Friday, July 11, 2014

Introduction - About Dorothy Young

Education and Career
Dorothy waited until her three kids were older before beginning her college education, which culminated in a PhD in Education from St Louis University.  She taught in the Education Department at Southern Illinois University at Edwardsville for five years. Then her career swerved from education to entrepreneurship when she established a sales agency for educational materials.  Initially, the materials were books, maps, globes and laser discs but soon morphed almost entirely into instructional software. Dorothy's specialty was reading software.

When Dorothy and I met in '99 after losing our spouses a couple of years earlier, I learned that her dream was to retire someday and tutor kids.  So, about six years ago, indeed, she wound down her agency and chartered a non-profit called "Reading Success Center". She spent three years developing a model at the Boys and Girls Club in St Peters that could be successfully duplicated and turn-keyed.  Now she spends most of her time finding and vetting new reading remediation sites then training site directors and volunteer tutors.  Her love of teaching nevertheless keeps her in the classroom as site director in hometown Collinsville. 

As of mid-2014, the RSC has helped half dozen non-profits establish their own independent centers -- such places as the Boys and Girls Club in St Charles, Slay Boys Club and Mathew-Dickey Boys Club in St Louis, Christian Activities Center in East St Louis and St Johns Evangelical UCC Church in Collinsville (sponsored by the Women's Club of Collinsville)
 in addition to the original St Peters location.  Using virtual software simultaneously for most of the centers, hundreds of under-achieving readers are now being tutored daily year-round, mostly kids in K thru 4.  The need for reading instruction is immeasurable, particularly among the economically challenged and among the growing number of special students (think autism, ADHD and dyslexia) whose needs are not well met in the traditional school setting. At the time of this writing, Dorothy and her Board had several additional centers on the drawing board and were making long range plans for more software licenses and many more centers throughout the St Louis area.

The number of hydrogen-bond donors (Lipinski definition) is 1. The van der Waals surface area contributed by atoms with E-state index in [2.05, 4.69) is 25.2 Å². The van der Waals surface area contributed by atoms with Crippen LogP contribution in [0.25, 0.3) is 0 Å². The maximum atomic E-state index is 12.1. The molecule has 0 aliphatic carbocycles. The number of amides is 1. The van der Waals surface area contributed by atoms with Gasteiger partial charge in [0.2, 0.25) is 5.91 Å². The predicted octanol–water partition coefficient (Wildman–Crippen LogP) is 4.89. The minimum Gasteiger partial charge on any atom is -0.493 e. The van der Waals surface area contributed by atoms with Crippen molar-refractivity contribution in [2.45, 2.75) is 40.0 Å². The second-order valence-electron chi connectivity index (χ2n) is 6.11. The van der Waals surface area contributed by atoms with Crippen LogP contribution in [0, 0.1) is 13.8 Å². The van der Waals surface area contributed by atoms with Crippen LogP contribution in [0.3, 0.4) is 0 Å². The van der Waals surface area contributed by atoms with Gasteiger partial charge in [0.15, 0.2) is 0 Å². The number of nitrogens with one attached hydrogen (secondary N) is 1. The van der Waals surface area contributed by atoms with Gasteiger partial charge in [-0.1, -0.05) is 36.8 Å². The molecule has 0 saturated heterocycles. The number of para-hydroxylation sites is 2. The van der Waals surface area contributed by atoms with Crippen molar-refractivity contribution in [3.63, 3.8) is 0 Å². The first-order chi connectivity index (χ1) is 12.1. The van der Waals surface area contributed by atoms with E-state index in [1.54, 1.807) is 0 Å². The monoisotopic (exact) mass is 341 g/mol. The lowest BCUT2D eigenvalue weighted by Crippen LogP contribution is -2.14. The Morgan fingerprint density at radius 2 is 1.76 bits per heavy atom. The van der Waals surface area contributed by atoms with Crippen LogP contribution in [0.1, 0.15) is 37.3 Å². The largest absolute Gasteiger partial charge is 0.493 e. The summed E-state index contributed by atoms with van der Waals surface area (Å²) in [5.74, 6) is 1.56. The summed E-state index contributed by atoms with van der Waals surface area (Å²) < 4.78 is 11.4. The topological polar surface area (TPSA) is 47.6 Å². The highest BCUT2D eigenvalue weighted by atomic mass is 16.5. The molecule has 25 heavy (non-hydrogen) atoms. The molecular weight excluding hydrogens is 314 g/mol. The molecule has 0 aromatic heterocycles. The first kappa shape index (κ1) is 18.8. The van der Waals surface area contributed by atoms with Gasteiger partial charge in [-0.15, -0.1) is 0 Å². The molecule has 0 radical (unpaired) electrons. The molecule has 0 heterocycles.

Do-It-Yourselfer and Gardener
Unfortunately, all this activity leaves Dottie with little time or mind space for building a house, including blogging about it.  Over the years as a single-parent rental property owner, she developed many handy-person skills that would be useful for our project but, be that as it may, she feels that is best to opt out of the building project so she can use her real talent in the service of needy kids. 

However, Dorothy does carve out time for a parallel passion -- gardening.  She has been gardening since her childhood in rural Horse Prairie (a crossroads near Redbud, IL).  As detailed in the post about Dorothy's garden, she still makes time for vegetable a gardening on a large scale and more recently landscaping with native plants.  

Update September 2015
Since the original post, Dottie has branched out.  She has been instrumental in the formation of a 501c3 for a loosely affiliated group of African Americans in St Louis who came to this country a few decades back as sponsored refugees from war- and apartheid-torn countries in Africa.  When one of the refugees faced prostate cancer on limited resources, Dottie guided him to proper treatment.  When the same individual formed an Advisory Board for taking an invention to market, he tapped Dottie as a member.  

We have been long-time members of the  St Louis chapter of Wild Ones, a national organization that advocates for landscaping with native plants and eradicating invasives. When the STL chapter membership grew to an unworkable number and a few members lived east of the Mississippi River in Illinois, Dorothy and I volunteered to start a new Metro-East chapter.  But, guess what, it was Dottie that got'er done. At the time of this writing, we are 20+ members strong and celebrated our first anniversary in August, 2015.

I have always said that Dottie was not hyperactive but she is not normal either!

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